Muhammad bin Ibrahim: Migration to electronic payments

Keynote address by Mr Muhammad bin Ibrahim, Deputy Governor of the Central Bank of Malaysia, at the Payment System Forum 2013 "Migration to electronic payments", Kuala Lumpur, 9 December 2013.

The views expressed in this speech are those of the speaker and not the view of the BIS.

Central bank speech  | 
12 December 2013

It is my pleasure to welcome all of you to the Payment System Forum 2013 organized by Bank Negara Malaysia in collaboration with the Association of Banks in Malaysia (ABM) and the Association of Islamic Banking Institutions Malaysia (AIBIM).

Overview of the payment system forum

The objectives of the Payment System Forum are:

  • Firstly, to build greater awareness amongst the business community on the wide range of electronic payment solutions available in the market; and
  • Secondly, to showcase experiences by businesses who have successfully migrated to, and are reaping the benefits of, electronic payments.

Besides featuring presentations by banks and payment system professionals, and the sharing of experiences by businesses, I am pleased to announce that the Payment System Forum has also brought together 27 exhibitors.

The exhibitors comprise representatives of banks, payment service providers and government agencies who will showcase their electronic payment solutions. Members of the business community are encouraged to visit the exhibition booths located outside of this Auditorium and sign-up to the latest offers.

Enhancing Malaysia's payment system infrastructure

An efficient, reliable and secure payment system is critical to the stability of a country's financial system, besides contributing to a country's economic growth and competitive position. In this regard, Bank Negara Malaysia has constantly strived to improve the payment system infrastructure in this country. Payment system efficiency has contributed towards making Malaysia a competitive and efficient economy.

Cheque truncation

Bank Negara's effort in improving the payment infrastructure has been continuous. A significant milestone was achieved in 2009 when the e-SPICK system, an image-based cheque-clearing system was introduced. This modernized cheque processing in Malaysia. In essence, e-SPICK is a cheque truncation system which converted paper-based processing to electronic processing of cheques. Physical cheques are no longer sent to the issuing bank and the cheque clearing center for processing. Instead, images of cheques are sent electronically.

Cheques which previously took up to 8 business days to clear (or T+8) can now be cleared within 2 business days (or T+2). This was done at a time when the country's broadband penetration rate was low at 32% compared to 67% today. The move to transmit cheques electronically not only shortened the clearing times for cheques, but also contributed to a significant reduction in the banks' cheque processing cost from RM6 to about RM3 per cheque1 today. With the lower cheque processing cost, the cost savings for the banking industry is estimated at about RM600 million2 per year.

Migration to chip payment cards

Another notable achievement in the country's payment system infrastructure is in the migration from magnetic stripe payment cards to chip payment cards, where Malaysia was the first country in the Asia Pacific region to do so.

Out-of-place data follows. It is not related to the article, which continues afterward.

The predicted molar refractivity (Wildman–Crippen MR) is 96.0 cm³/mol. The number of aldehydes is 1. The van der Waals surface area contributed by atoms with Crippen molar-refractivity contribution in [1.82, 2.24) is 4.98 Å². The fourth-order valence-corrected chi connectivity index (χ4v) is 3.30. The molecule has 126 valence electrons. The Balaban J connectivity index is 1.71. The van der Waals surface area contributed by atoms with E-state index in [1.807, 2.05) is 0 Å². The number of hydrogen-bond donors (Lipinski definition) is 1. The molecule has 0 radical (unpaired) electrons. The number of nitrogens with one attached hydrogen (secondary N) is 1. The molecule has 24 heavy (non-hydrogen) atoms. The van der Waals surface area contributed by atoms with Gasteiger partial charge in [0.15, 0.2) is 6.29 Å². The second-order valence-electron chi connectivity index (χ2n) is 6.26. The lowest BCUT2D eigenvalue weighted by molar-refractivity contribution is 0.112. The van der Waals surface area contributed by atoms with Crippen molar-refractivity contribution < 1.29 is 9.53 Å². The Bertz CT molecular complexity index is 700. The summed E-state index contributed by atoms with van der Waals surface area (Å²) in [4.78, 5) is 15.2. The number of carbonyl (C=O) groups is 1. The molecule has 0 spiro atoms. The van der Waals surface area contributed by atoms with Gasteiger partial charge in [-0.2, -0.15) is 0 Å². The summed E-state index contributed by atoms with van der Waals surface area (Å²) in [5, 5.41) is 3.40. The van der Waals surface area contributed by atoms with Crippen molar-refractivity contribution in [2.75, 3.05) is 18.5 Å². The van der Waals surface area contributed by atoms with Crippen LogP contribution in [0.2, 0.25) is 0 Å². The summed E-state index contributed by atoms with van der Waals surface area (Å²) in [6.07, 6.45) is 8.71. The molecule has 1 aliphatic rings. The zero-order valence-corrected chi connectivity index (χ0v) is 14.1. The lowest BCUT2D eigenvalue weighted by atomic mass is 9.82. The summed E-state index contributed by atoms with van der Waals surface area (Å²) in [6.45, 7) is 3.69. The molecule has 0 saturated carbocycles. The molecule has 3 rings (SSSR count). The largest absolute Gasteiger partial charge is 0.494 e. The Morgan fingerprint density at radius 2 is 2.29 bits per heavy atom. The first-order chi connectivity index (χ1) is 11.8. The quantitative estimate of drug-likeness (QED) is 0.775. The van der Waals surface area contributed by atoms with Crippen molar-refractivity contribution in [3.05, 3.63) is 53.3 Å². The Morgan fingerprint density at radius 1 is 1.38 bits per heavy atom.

With the completion of the industry-wide migration to secure chip-based payment cards in 2005, the fraudulent skimming or counterfeiting of payment cards was eradicated. Whilst the migration costs the banks about RM200 million, this industry move proved to be a beneficial one as the pay-back to the banks in terms of potential fraud avoidance was in 2 and a half years. The efficiency and business opportunities to build applications on the chips are enormous.

With a safer payment card infrastructure, tourists have increased their spending via credit cards in Malaysia, from RM4.7 billion in 2006 to RM7.7 billion in 2012, recording an average annual growth of 9% per annum. Malaysia as a tourist destination has benefited from the greater trust placed in its payment card platform, which allows Malaysian businesses here to earn more from tourists through their use of payment cards. For the tourists, it is not only efficient but safe, without the need to carry large amount of cash.

Apart from these two (2) key achievements, Bank Negara Malaysia has been planning ahead to continuously improve the country's payment infrastructure in search for greater efficiency gains and cost savings for the country to remain competitive.

Migration to electronic payments and its benefits

With the rapid technological advancements and increasing demands for more efficient payment services, migration to electronic payment systems and channels has become imperative. Research has suggested that a successful migration to electronic payments has the potential to drive further efficiency gains and cost savings of about 1% of GDP annually. But to realize these benefits, we require more enhancements in payment infrastructure and a change of behaviour from users of payment systems.

Global trend

Globally, cheque numbers are falling. Based on the World Payments Report 2013, cheque usage in the mature Asia Pacific countries3 has registered the biggest decline. Over the period from 2010 to 2012, the average annual rate of decline was 10%. In Australia, cheque usage had declined by 60% in the past decade and at the current rate of decline, it is expected to reach near zero by 2018. In some European countries, like Norway and Sweden, cheques barely exist. Even in the US, which is sometimes referred to as the "Promised Land of the Cheque," cheque usage has been declining at an average annual rate of 7% since 2003.


Malaysia however, remains a high user of cheques and cash despite the progress that has been achieved in the electronic payment infrastructure and the increasing sophistication of the Malaysian economy. Malaysia's usage of cheques per capita is 6.9 compared to 0.2 in advanced countries4. Likewise, Malaysia's currency in circulation (CIC) over GDP of 6.1% is much higher than 3.8% on average in these countries. Over the past three years (2010 - 2012), cheque volume has declined only marginally at an average rate of 0.2% annually and the CIC over GDP remained at 6%.

Malaysia has a banking population of 92% of which about 70% are internet banking subscribers. Moreover, the household broadband penetration rate in Malaysia has increased significantly from 32% in 2009 when we introduced the electronic processing of cheques, to 67% as at end-Sept 2013. With the necessary infrastructure in place, it is timely that all Malaysians migrate to electronic payments in our quest to become a high income, high value-added economy by 2020.